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137 [124]

Actes and Monumentes of the Church.

art thou come? Alban answered, MarginaliaThe constancie and zeale of Alban.what is that to you, of what stocke soeuer I am come of, if you desyre to heare the veritie of my religion, I do ye to wytte that I am a Christian, and apply my self altogether to that calling. Then sayd the Iudge, I would know thy name, and se thou tel me the same without delay. Then sayde he, MarginaliaThe confession of Alban.my parentes named me Alban, and I worship and honour the true & liuing God, which hath created al the world. Then sayd the Iudge fraught with furye, if thou wylt enioye the felicitie of this present life, do sacrifice (& that out of hand) to these mighty Gods. Alban replieth: these sacrifices which ye offer vnto deuils, can neither helpe them that offer the same, neyther yet can they accomplish the desires and prayers of their suppliantes: But rather shal they, what so euer they bee, þt offer sacrifice to these Idoles, receaue for their meede euerlastyng paynes of hell fyre. The Iudge, when he hearde these words, was passing angrie, and cōmaunded þe tormentors to whyp this holy Confessour of God, indeuoring to ouercome the constancie of his hart wt stripes, which had preuayled nothing with words. MarginaliaThe suffering & Martyrdome of Alban.And when he was cruelly beaten, yet suffered he the same paciently, nay rather ioyfully, for the lords sake. Thē when the iudge sawe that he woulde not with torments be ouercomen, nor be reduced from the worship of Christian religion, he commaunded him to be beheaded.

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MarginaliaSuperfluous miracles in this story writtē by Bede omitted.The rest that foloweth of this story in the narration of Bede, as of drying vp the riuer, as Albane went to the place of his execution: then of making a welspring in the top of the hill, and of the falling oute of the eyes of him that did behead him (with such other prodigious miracles mēcioned in his story) because they seme more legendlike, then truthlike: agayne, because I see no great profit, nor necessity in the relation therof, I leaue them to the free iudgement of the Reader, to thinke of them, as cause shall moue him.

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MarginaliaThe legend of S. Alban disproued.The like estimation I haue of the long story, wherin is written at large a fabulous discourse of al the doinges and miracles of S. Albane, taken out of the library of S. Albans, compiled (as ther is sayd) by a certayne Pagan, who (as hee sayth) afterwarde went to Rome, there to be baptised. But because in the beginning or prologe of the booke, the sayd wryter maketh mencion of the ruinous walles of the towne of Verolamium, cōtayning the story of Albanus, and of his bitter punishmentes: which walles were then falling down for age, at the writing of the sayd booke, as he sayth: Therby it semeth this story to be wrytten a great whyle after the martyrdome of Alban: eyther by a Britaine, or by an English man. If he were a Britaine, howe then did the latin translatour take it out of the Englishe tong, as in þe prologe he himself doth testify. If he were an englishman, how then did he go vp to Rome for baptisme, being a Pagan, when he might haue bene baptised amōg the Christian Britaines more nere at home.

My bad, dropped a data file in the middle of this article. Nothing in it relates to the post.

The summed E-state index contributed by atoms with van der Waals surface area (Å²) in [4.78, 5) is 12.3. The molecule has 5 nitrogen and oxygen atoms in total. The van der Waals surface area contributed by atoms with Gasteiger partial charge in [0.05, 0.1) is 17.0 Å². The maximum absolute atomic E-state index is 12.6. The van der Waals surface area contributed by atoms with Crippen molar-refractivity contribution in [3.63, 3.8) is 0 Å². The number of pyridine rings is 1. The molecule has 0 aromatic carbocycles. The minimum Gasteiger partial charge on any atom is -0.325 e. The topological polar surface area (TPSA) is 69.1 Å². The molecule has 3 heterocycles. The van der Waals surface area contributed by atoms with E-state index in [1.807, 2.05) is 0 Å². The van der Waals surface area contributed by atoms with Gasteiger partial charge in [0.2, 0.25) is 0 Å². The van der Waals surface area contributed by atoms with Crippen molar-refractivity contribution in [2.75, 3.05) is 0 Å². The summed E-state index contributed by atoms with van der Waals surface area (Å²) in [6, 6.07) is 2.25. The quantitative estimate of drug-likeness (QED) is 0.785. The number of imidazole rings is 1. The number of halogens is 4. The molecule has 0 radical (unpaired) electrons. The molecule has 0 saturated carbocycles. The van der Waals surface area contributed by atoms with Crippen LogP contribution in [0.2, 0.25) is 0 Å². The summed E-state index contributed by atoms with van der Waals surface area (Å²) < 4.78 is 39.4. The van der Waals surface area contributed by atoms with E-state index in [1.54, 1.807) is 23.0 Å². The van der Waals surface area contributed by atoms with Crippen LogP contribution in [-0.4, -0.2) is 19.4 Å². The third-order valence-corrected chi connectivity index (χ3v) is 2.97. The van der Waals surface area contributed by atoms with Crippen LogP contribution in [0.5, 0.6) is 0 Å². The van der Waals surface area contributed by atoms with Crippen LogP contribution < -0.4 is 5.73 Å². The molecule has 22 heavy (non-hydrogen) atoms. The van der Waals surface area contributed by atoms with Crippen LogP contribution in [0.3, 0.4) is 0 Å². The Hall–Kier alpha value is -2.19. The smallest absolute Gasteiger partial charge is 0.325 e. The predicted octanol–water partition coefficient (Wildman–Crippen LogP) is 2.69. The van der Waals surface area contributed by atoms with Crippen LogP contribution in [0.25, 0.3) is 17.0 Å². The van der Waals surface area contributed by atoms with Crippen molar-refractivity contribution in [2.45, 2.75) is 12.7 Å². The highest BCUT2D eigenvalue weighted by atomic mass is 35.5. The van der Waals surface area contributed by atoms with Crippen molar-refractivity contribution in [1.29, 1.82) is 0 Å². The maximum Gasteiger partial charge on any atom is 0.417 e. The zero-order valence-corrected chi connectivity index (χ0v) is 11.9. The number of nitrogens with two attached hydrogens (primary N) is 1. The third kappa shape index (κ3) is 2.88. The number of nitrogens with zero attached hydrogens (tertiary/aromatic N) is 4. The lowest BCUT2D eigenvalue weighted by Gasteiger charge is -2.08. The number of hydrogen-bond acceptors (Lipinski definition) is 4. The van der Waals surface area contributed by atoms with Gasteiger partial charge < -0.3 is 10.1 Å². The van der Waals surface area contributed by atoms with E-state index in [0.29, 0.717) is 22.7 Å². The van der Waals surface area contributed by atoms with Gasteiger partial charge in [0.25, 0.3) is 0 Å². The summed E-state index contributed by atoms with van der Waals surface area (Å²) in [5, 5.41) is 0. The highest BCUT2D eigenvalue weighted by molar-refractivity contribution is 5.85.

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But among all other euidences and declarations sufficient to disproue this legendary story of S. Alban, nothing maketh more against it, then the very storye it selfe: as where he bringeth in the heade of the holy martyr to speake vnto the people after it was smitten of frō the body. Also where he bringeth in the Angels goyng vp, and comming downe in a piller of fire, and singing all the night long. Item in the ryuer which he sayth S. Alban made dry, such as were drowned in the same before in the bottome, were found aliue. With other such like monkish miracles & grosse fables, wherewith these Abbey Moonkes were woont in tyme past to deceaue the church of God, and to begyle the whole worlde for their own aduauntage. MarginaliaS. Alban fyrst Martyr in thys Realme of England.Notwithstanding this I wryte not to any derogation of the blessed and faythful martyr of God, who was the fyrst that I did euery fynde in this realme, to suffer martyrdome for the testimonye ofChrist. And worthy no doubt of condigne cōmendatiō, especially of vs here in this land: whose Christian fayth in the Lord, and charitie toward his neighbour: I pray God all we may follow. MarginaliaThe stories of the saintes corrupted with lyes.As also I wysh moreouer that the stories both of hym, and of all other Christian martyrs myght haue bene deliuered to vs simplye as they were, without the admixture of all these Abbeylike additions of Moonkish myracles, wherewith they were wont to paint out the glory of such saintes to the most, by whose offeringes they were accustomed to receaue most aduauntage.